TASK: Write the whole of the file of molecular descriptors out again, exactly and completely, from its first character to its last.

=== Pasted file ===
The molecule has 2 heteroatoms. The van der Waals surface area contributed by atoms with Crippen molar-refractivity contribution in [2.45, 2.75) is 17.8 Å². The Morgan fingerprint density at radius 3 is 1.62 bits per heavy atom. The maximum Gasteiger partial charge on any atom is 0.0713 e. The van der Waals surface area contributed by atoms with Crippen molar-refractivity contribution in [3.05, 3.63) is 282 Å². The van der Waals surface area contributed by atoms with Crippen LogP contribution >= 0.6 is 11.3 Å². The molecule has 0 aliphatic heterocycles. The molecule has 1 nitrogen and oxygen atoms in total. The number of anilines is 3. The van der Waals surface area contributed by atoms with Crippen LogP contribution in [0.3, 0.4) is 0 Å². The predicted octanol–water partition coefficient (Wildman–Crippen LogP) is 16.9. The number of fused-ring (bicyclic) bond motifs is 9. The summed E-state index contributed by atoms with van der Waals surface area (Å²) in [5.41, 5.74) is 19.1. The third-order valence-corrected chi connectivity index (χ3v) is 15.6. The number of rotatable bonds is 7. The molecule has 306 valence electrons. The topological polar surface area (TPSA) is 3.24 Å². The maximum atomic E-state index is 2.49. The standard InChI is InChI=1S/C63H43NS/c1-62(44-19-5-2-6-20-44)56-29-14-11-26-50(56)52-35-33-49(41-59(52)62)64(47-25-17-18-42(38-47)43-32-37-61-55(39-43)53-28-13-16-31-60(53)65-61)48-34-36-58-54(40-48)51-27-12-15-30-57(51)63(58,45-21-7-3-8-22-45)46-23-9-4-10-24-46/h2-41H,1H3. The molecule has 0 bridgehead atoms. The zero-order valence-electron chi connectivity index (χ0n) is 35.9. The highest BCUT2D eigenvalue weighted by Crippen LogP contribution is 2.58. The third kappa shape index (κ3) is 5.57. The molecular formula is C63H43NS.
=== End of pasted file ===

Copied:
The molecule has 2 heteroatoms. The van der Waals surface area contributed by atoms with Crippen molar-refractivity contribution in [2.45, 2.75) is 17.8 Å². The Morgan fingerprint density at radius 3 is 1.62 bits per heavy atom. The maximum Gasteiger partial charge on any atom is 0.0713 e. The van der Waals surface area contributed by atoms with Crippen molar-refractivity contribution in [3.05, 3.63) is 282 Å². The van der Waals surface area contributed by atoms with Crippen LogP contribution >= 0.6 is 11.3 Å². The molecule has 0 aliphatic heterocycles. The molecule has 1 nitrogen and oxygen atoms in total. The number of anilines is 3. The van der Waals surface area contributed by atoms with Crippen LogP contribution in [0.3, 0.4) is 0 Å². The predicted octanol–water partition coefficient (Wildman–Crippen LogP) is 16.9. The number of fused-ring (bicyclic) bond motifs is 9. The summed E-state index contributed by atoms with van der Waals surface area (Å²) in [5.41, 5.74) is 19.1. The third-order valence-corrected chi connectivity index (χ3v) is 15.6. The number of rotatable bonds is 7. The molecule has 306 valence electrons. The topological polar surface area (TPSA) is 3.24 Å². The maximum atomic E-state index is 2.49. The standard InChI is InChI=1S/C63H43NS/c1-62(44-19-5-2-6-20-44)56-29-14-11-26-50(56)52-35-33-49(41-59(52)62)64(47-25-17-18-42(38-47)43-32-37-61-55(39-43)53-28-13-16-31-60(53)65-61)48-34-36-58-54(40-48)51-27-12-15-30-57(51)63(58,45-21-7-3-8-22-45)46-23-9-4-10-24-46/h2-41H,1H3. The molecule has 0 bridgehead atoms. The zero-order valence-electron chi connectivity index (χ0n) is 35.9. The highest BCUT2D eigenvalue weighted by Crippen LogP contribution is 2.58. The third kappa shape index (κ3) is 5.57. The molecular formula is C63H43NS.